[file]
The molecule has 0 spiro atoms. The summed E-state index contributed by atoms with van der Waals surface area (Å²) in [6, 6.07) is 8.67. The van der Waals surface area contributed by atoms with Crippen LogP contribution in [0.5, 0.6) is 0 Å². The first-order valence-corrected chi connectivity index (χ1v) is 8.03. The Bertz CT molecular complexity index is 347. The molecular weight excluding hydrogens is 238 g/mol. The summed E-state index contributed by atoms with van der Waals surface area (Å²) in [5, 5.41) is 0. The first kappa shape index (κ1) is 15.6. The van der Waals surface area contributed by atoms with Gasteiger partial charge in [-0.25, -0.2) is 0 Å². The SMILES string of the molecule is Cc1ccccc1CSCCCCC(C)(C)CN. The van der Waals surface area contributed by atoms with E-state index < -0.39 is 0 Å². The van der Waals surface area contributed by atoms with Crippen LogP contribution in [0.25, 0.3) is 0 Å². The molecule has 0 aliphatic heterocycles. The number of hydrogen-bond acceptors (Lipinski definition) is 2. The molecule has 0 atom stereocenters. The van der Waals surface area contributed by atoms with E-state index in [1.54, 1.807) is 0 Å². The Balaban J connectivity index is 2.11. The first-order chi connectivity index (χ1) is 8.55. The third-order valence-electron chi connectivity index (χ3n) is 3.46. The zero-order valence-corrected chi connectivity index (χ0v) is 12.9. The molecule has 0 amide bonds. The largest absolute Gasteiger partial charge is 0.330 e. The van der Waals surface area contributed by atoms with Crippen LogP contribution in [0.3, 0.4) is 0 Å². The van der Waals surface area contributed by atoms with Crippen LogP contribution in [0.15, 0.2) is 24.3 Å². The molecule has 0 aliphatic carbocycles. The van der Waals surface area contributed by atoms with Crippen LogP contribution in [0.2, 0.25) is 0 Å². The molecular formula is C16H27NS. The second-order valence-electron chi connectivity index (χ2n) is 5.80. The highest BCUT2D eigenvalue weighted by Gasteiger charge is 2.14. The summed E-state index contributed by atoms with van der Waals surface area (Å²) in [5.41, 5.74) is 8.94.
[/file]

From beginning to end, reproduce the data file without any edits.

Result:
The molecule has 0 spiro atoms. The summed E-state index contributed by atoms with van der Waals surface area (Å²) in [6, 6.07) is 8.67. The van der Waals surface area contributed by atoms with Crippen LogP contribution in [0.5, 0.6) is 0 Å². The first-order valence-corrected chi connectivity index (χ1v) is 8.03. The Bertz CT molecular complexity index is 347. The molecular weight excluding hydrogens is 238 g/mol. The summed E-state index contributed by atoms with van der Waals surface area (Å²) in [5, 5.41) is 0. The first kappa shape index (κ1) is 15.6. The van der Waals surface area contributed by atoms with Gasteiger partial charge in [-0.25, -0.2) is 0 Å². The SMILES string of the molecule is Cc1ccccc1CSCCCCC(C)(C)CN. The van der Waals surface area contributed by atoms with E-state index < -0.39 is 0 Å². The van der Waals surface area contributed by atoms with Crippen LogP contribution in [0.25, 0.3) is 0 Å². The molecule has 0 aliphatic heterocycles. The number of hydrogen-bond acceptors (Lipinski definition) is 2. The molecule has 0 atom stereocenters. The van der Waals surface area contributed by atoms with E-state index in [1.54, 1.807) is 0 Å². The Balaban J connectivity index is 2.11. The first-order chi connectivity index (χ1) is 8.55. The third-order valence-electron chi connectivity index (χ3n) is 3.46. The zero-order valence-corrected chi connectivity index (χ0v) is 12.9. The molecule has 0 amide bonds. The largest absolute Gasteiger partial charge is 0.330 e. The van der Waals surface area contributed by atoms with Crippen LogP contribution in [0.3, 0.4) is 0 Å². The van der Waals surface area contributed by atoms with Crippen LogP contribution in [0.15, 0.2) is 24.3 Å². The molecule has 0 aliphatic carbocycles. The van der Waals surface area contributed by atoms with Crippen LogP contribution in [0.2, 0.25) is 0 Å². The molecular formula is C16H27NS. The second-order valence-electron chi connectivity index (χ2n) is 5.80. The highest BCUT2D eigenvalue weighted by Gasteiger charge is 2.14. The summed E-state index contributed by atoms with van der Waals surface area (Å²) in [5.41, 5.74) is 8.94.